by Ifeanyi Dibia
Acclaimed Nigerian playwright and stage director, Wole Oguntokun (fondly called Laspapi), is a pioneer in every sense of the word. Apart from his envious record of single-handedly producing over 50 contemporary performances at the prestigious Muson Centre and also weekly performances at the Lagos art hub TerraKulture for the past three years; the lawyer cum artist is responsible for bringing theatre in Nigeria back into the spotlight. A feat worth acknowledging for a young man who had no formal training in theatre but yet dared to thread its murky waters, beginning way back in 1998 with his debut production of ‘Who’s Afraid of Wole Soyinka?’ under his company Jason Vision. Today, thanks to Oguntokun’s sheer persistence and faith in his passion, the once regarded as dying industry is fast becoming the cynosure of all eyes locally and internationally. Even more evident a result is the new crop of ambitious stage-makers emerging rapidly across the country.
In September 2009, Ikhane Akhigbe’s Aboriginal Productions appeared on the theatre landscape with a big-budget musical theatre extravaganza ‘Oluronbi: The Musical’. With a visually stunning and beautifully-paced theatrical spectacle, Oluronbi (A contemporary twist on a popular Nigerian folk legend) marked the arrival of Broadway experience in Nigeria at par with such international successes as The Lion King. It’s safe to say that the bug which bit Oguntokun many years ago came back for a bigger bite on Ikhane (also a Lawyer), as the production which involved huge funds and talents (a 50 man cast comprising mostly of music stars), is a testament of renewed hope in the performance industry.
It’s not been a circus for only lawyers. DreamPlayHouse Theatre – a new school independent company run by a creative bunch of 20-something year olds – is also keeping the stage-lights on. The company’s world class production of Ita Hozaife’s classic play ‘To Love A Ghost’ in September 2010 raised positive buzz about the amazing new work going on in the local theatre. Not coincidentally, the company’s 25-year old founder/creative director was a protégé of Oguntokun. The former had met the playwright in 2002 at a literary reading event and the two became friends, with Oguntokun opening the doors of his glamorous theatre to the young director. No wonder the vision statement of DreamPlayHouse is to create a sustained relevance of the beauty, significance and power of African theatre. By presenting theatre in a fresh and attractive style, the company seeks to lure young and upwardly mobile professionals into the intimate world of live story-telling.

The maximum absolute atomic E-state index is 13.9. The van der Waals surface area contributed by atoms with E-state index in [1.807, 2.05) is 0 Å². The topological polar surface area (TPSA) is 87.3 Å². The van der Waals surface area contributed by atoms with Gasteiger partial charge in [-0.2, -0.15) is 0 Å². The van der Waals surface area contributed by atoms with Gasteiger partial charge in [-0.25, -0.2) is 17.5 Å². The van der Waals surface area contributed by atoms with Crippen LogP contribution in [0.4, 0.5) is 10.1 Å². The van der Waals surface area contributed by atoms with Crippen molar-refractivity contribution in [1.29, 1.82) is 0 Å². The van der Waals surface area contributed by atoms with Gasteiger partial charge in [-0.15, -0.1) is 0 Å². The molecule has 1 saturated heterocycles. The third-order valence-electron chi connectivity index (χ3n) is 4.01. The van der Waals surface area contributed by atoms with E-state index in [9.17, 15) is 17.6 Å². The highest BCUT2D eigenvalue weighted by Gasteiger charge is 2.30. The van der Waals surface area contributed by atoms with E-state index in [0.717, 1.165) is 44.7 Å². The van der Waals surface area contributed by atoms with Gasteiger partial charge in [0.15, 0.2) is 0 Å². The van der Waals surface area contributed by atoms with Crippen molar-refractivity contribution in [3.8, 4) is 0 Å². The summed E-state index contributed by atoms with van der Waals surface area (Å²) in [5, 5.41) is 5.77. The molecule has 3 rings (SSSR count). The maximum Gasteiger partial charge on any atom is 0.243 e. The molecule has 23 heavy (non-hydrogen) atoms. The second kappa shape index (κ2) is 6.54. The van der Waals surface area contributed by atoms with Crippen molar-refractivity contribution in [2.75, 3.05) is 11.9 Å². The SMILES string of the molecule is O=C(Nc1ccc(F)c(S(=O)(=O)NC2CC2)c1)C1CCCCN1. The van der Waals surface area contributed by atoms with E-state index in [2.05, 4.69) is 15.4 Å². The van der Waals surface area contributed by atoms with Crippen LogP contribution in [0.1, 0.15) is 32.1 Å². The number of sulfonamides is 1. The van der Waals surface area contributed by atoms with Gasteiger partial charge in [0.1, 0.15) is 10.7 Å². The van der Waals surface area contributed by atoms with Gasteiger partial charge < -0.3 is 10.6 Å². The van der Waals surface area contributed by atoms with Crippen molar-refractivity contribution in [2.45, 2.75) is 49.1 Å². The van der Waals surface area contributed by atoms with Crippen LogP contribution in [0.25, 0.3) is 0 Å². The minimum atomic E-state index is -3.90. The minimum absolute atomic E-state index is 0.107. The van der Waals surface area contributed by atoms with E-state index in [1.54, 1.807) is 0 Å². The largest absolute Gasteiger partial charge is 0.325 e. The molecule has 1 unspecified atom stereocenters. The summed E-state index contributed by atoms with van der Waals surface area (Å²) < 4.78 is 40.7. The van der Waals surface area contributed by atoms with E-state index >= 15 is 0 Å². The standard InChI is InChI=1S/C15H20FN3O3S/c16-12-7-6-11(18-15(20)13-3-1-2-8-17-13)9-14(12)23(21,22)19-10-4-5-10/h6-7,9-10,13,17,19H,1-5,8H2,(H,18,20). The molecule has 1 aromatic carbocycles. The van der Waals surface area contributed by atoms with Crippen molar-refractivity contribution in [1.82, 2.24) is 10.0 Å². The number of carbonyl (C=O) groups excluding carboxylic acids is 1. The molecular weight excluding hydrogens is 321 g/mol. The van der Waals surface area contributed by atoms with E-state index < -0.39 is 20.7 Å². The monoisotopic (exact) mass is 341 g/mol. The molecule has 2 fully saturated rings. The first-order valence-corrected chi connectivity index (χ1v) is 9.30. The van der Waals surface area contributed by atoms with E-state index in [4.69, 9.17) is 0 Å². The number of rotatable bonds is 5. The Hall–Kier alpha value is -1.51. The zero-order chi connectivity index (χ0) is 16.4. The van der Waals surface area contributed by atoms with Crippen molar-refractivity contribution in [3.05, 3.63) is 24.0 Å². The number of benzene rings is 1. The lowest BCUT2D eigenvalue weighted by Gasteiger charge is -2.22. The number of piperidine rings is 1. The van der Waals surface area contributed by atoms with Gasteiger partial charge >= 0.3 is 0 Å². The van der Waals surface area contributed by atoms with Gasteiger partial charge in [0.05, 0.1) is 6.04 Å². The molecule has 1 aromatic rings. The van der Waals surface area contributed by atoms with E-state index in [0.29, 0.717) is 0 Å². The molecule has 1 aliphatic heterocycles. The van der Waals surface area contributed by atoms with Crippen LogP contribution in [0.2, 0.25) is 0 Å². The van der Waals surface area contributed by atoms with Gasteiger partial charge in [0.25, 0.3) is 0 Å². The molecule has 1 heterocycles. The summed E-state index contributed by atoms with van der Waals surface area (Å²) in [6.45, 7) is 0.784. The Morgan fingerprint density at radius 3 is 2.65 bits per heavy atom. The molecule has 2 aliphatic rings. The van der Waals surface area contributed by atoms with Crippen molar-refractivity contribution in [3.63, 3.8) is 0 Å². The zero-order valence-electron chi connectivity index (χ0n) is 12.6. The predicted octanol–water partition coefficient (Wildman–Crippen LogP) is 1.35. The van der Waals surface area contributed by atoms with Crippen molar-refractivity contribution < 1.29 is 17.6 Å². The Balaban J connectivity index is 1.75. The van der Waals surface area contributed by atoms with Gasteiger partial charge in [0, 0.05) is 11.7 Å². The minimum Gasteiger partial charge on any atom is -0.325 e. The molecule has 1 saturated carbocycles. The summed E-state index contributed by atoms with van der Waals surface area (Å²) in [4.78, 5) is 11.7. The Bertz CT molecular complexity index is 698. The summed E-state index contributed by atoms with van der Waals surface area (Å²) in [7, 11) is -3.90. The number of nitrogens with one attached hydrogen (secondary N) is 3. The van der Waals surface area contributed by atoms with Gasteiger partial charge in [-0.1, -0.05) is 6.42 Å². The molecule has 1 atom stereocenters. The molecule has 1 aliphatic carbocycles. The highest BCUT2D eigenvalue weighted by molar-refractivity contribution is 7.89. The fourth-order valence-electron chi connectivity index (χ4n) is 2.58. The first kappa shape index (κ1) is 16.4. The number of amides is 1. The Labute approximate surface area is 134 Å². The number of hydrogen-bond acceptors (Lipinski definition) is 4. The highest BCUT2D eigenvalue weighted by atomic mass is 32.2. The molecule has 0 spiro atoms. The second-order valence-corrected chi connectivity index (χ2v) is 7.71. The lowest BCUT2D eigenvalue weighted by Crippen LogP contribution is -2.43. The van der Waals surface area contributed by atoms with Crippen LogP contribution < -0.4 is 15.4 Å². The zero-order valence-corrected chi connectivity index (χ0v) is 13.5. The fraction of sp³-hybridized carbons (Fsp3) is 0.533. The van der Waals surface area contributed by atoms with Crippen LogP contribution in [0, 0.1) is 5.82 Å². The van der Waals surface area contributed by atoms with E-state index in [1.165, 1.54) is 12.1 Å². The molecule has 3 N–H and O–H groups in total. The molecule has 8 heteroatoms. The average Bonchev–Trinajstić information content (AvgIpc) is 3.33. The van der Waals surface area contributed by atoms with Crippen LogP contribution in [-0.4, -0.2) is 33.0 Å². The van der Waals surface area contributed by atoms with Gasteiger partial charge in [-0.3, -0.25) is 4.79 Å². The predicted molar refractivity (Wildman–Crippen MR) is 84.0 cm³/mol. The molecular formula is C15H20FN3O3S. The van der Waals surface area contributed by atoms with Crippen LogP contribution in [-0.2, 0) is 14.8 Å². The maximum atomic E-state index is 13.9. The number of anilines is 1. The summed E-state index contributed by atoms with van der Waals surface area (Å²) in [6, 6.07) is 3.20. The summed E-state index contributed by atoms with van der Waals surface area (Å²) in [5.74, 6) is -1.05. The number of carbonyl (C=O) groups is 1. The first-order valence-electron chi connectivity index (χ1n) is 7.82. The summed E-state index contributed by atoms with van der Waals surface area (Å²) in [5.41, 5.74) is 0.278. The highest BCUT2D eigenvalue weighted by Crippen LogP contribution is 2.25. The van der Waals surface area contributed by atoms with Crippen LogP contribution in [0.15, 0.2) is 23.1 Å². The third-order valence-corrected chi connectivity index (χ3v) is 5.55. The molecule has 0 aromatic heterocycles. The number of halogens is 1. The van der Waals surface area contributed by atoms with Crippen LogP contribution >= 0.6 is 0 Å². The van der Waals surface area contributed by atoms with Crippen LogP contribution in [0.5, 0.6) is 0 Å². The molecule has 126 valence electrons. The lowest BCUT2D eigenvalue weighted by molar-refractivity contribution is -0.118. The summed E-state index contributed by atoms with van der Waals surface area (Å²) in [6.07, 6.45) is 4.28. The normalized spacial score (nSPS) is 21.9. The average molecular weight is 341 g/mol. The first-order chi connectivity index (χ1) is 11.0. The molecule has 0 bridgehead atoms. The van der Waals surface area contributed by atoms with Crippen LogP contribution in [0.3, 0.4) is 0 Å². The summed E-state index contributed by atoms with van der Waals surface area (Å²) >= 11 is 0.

But sadly, despite the promising works from this new breed, the problems facing the industry have barely been solved. Practitioners still have to battle with lack of structure in the craft and little or no support from the government and corporate organizations. Producing a play in Nigeria is a financial-herculean task with a huge risk and no profit assurance. Actors and directors are underpaid because producers (who mostly double as directors) spend so much on productions and need to recoup some profit. And very insufficient gain at that, considering the nerve-wrecking cost of publicity (printing fliers, banners and radio spots), set design, lighting, costumes and the biggest of them – performance venue! But half of the financial burden on producers may be solved if the country has a cheap venue dedicated to theatre. The National Arts Theatre – which should be a ready playground for these performers to showcase innovative and experimental acts – is an artistic ridicule, and so serious minded production companies know better to put up their plays at other fancy venues. Its common business sense: why put up a play at a national edifice that no one will dare go to and then risk all the financial investments?
Gone are the days of Herbert Ogunde and Wole Soyinka when theatre travelled across the country, raising sleeping dust in the villages and soothing wild forests with its tuneful songs. Today, a travelling theatre is a luxurious dream. The umbrella body for theatre in Nigeria NANTAP (National Association of Nigerian Theatre Arts Practitioners) is surprisingly a silent voice in the ear-deafening creative orchestra banging across the country. The association is heard only during its annual conventions (where dull visions are cast and office positions are elected), turning the artistic leadership into a political enterprise. But everyone who is a keen observer of the industry knows that if things are to take a greater shape, then it’s going to be more than belonging to an association; it’s going to require bold, passionate and imaginative spirits.
Theatre in Nigeria is definitely at the verge of a transformation. And except the government steps in to provide funds and rebuild the battered image of the National Arts Theatre; then contemporary stage-makers – hopeful enough to walk the hard grounds like Oguntokun – must consistently seek innovative ways to ensure the stage-lights are kept on.
About Ifeanyi Dibia
Ifeanyi Dibia is the Founder/Creative Director of DreamPlayHouse Theatre. An Actor, Writer and Media Entrepreneur; he is passionate about telling stories across a wide range of the media and was a 2010 visiting-writer at the BBC-World Service Trust writing clinic in Abuja. Ifeanyi currently appears on the Mnet Drama Series Tinsel and juggles a day job as a copywriter in a leading advertising firm in Lagos. You can reach him on [email protected]